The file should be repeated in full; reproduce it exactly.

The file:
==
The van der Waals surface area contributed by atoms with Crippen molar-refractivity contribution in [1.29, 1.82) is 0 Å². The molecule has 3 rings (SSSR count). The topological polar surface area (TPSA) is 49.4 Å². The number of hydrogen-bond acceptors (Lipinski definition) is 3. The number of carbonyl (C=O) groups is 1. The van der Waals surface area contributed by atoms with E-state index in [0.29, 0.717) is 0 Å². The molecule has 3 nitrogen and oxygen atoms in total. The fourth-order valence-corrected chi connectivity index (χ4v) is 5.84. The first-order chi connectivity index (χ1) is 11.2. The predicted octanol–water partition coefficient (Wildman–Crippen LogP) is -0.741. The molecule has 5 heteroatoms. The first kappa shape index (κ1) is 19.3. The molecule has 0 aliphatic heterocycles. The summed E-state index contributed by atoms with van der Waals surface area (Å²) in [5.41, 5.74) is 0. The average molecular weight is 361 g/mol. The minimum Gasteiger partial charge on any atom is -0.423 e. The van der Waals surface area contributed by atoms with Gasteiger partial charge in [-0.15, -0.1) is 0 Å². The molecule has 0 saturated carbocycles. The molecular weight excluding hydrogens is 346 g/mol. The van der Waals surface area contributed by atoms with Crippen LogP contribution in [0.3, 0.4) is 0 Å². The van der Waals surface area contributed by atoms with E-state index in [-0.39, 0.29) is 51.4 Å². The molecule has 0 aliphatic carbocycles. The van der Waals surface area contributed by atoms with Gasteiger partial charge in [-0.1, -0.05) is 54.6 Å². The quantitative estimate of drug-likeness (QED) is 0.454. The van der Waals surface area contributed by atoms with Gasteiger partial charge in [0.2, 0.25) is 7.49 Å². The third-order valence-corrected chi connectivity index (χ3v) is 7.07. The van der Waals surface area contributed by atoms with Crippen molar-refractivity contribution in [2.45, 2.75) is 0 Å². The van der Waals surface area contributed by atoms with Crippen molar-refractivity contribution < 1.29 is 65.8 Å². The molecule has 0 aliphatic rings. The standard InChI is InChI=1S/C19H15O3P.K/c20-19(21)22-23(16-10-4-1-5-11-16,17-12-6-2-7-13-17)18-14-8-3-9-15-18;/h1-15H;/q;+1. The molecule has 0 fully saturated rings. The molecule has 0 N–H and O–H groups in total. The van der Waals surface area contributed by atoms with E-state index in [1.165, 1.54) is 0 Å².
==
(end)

The van der Waals surface area contributed by atoms with Crippen molar-refractivity contribution in [1.29, 1.82) is 0 Å². The molecule has 3 rings (SSSR count). The topological polar surface area (TPSA) is 49.4 Å². The number of hydrogen-bond acceptors (Lipinski definition) is 3. The number of carbonyl (C=O) groups is 1. The van der Waals surface area contributed by atoms with E-state index in [0.29, 0.717) is 0 Å². The molecule has 3 nitrogen and oxygen atoms in total. The fourth-order valence-corrected chi connectivity index (χ4v) is 5.84. The first-order chi connectivity index (χ1) is 11.2. The predicted octanol–water partition coefficient (Wildman–Crippen LogP) is -0.741. The molecule has 5 heteroatoms. The first kappa shape index (κ1) is 19.3. The molecule has 0 aliphatic heterocycles. The summed E-state index contributed by atoms with van der Waals surface area (Å²) in [5.41, 5.74) is 0. The average molecular weight is 361 g/mol. The minimum Gasteiger partial charge on any atom is -0.423 e. The van der Waals surface area contributed by atoms with Gasteiger partial charge in [-0.15, -0.1) is 0 Å². The molecule has 0 saturated carbocycles. The molecular weight excluding hydrogens is 346 g/mol. The van der Waals surface area contributed by atoms with Crippen LogP contribution in [0.3, 0.4) is 0 Å². The van der Waals surface area contributed by atoms with E-state index in [-0.39, 0.29) is 51.4 Å². The molecule has 0 aliphatic carbocycles. The van der Waals surface area contributed by atoms with Gasteiger partial charge in [-0.1, -0.05) is 54.6 Å². The quantitative estimate of drug-likeness (QED) is 0.454. The van der Waals surface area contributed by atoms with Gasteiger partial charge in [0.2, 0.25) is 7.49 Å². The third-order valence-corrected chi connectivity index (χ3v) is 7.07. The van der Waals surface area contributed by atoms with Crippen molar-refractivity contribution in [2.45, 2.75) is 0 Å². The van der Waals surface area contributed by atoms with Crippen molar-refractivity contribution < 1.29 is 65.8 Å². The molecule has 0 aliphatic rings. The standard InChI is InChI=1S/C19H15O3P.K/c20-19(21)22-23(16-10-4-1-5-11-16,17-12-6-2-7-13-17)18-14-8-3-9-15-18;/h1-15H;/q;+1. The molecule has 0 fully saturated rings. The molecule has 0 N–H and O–H groups in total. The van der Waals surface area contributed by atoms with E-state index in [1.165, 1.54) is 0 Å².